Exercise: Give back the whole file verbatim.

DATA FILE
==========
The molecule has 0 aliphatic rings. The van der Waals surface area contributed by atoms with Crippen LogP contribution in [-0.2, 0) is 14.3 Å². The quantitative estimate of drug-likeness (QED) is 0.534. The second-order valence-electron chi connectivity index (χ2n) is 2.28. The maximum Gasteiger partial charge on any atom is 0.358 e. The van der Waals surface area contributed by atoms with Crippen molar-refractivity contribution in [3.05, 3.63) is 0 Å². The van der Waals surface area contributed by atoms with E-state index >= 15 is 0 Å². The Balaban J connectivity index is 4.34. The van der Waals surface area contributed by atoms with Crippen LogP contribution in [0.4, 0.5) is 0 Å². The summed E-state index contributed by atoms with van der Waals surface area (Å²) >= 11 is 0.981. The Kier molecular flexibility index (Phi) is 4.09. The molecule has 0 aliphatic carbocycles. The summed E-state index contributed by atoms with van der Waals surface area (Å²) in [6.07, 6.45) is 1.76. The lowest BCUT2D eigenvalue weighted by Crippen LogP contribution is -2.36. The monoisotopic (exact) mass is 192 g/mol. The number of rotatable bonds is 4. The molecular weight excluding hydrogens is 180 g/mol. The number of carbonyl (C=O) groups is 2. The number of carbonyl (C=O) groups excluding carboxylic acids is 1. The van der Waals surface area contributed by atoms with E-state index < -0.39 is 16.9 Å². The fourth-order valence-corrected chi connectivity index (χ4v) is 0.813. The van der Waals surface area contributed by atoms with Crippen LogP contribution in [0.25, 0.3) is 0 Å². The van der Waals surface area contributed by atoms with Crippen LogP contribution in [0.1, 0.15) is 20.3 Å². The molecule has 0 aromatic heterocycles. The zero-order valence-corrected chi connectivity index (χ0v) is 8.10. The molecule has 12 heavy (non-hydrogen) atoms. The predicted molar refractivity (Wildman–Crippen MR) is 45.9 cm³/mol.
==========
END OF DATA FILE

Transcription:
The molecule has 0 aliphatic rings. The van der Waals surface area contributed by atoms with Crippen LogP contribution in [-0.2, 0) is 14.3 Å². The quantitative estimate of drug-likeness (QED) is 0.534. The second-order valence-electron chi connectivity index (χ2n) is 2.28. The maximum Gasteiger partial charge on any atom is 0.358 e. The van der Waals surface area contributed by atoms with Crippen molar-refractivity contribution in [3.05, 3.63) is 0 Å². The van der Waals surface area contributed by atoms with E-state index >= 15 is 0 Å². The Balaban J connectivity index is 4.34. The van der Waals surface area contributed by atoms with Crippen LogP contribution in [0.4, 0.5) is 0 Å². The summed E-state index contributed by atoms with van der Waals surface area (Å²) >= 11 is 0.981. The Kier molecular flexibility index (Phi) is 4.09. The molecule has 0 aliphatic carbocycles. The summed E-state index contributed by atoms with van der Waals surface area (Å²) in [6.07, 6.45) is 1.76. The lowest BCUT2D eigenvalue weighted by Crippen LogP contribution is -2.36. The monoisotopic (exact) mass is 192 g/mol. The number of rotatable bonds is 4. The molecular weight excluding hydrogens is 180 g/mol. The number of carbonyl (C=O) groups is 2. The number of carbonyl (C=O) groups excluding carboxylic acids is 1. The van der Waals surface area contributed by atoms with E-state index < -0.39 is 16.9 Å². The fourth-order valence-corrected chi connectivity index (χ4v) is 0.813. The van der Waals surface area contributed by atoms with Crippen LogP contribution in [0.25, 0.3) is 0 Å². The van der Waals surface area contributed by atoms with Crippen LogP contribution in [0.1, 0.15) is 20.3 Å². The molecule has 0 aromatic heterocycles. The zero-order valence-corrected chi connectivity index (χ0v) is 8.10. The molecule has 12 heavy (non-hydrogen) atoms. The predicted molar refractivity (Wildman–Crippen MR) is 45.9 cm³/mol.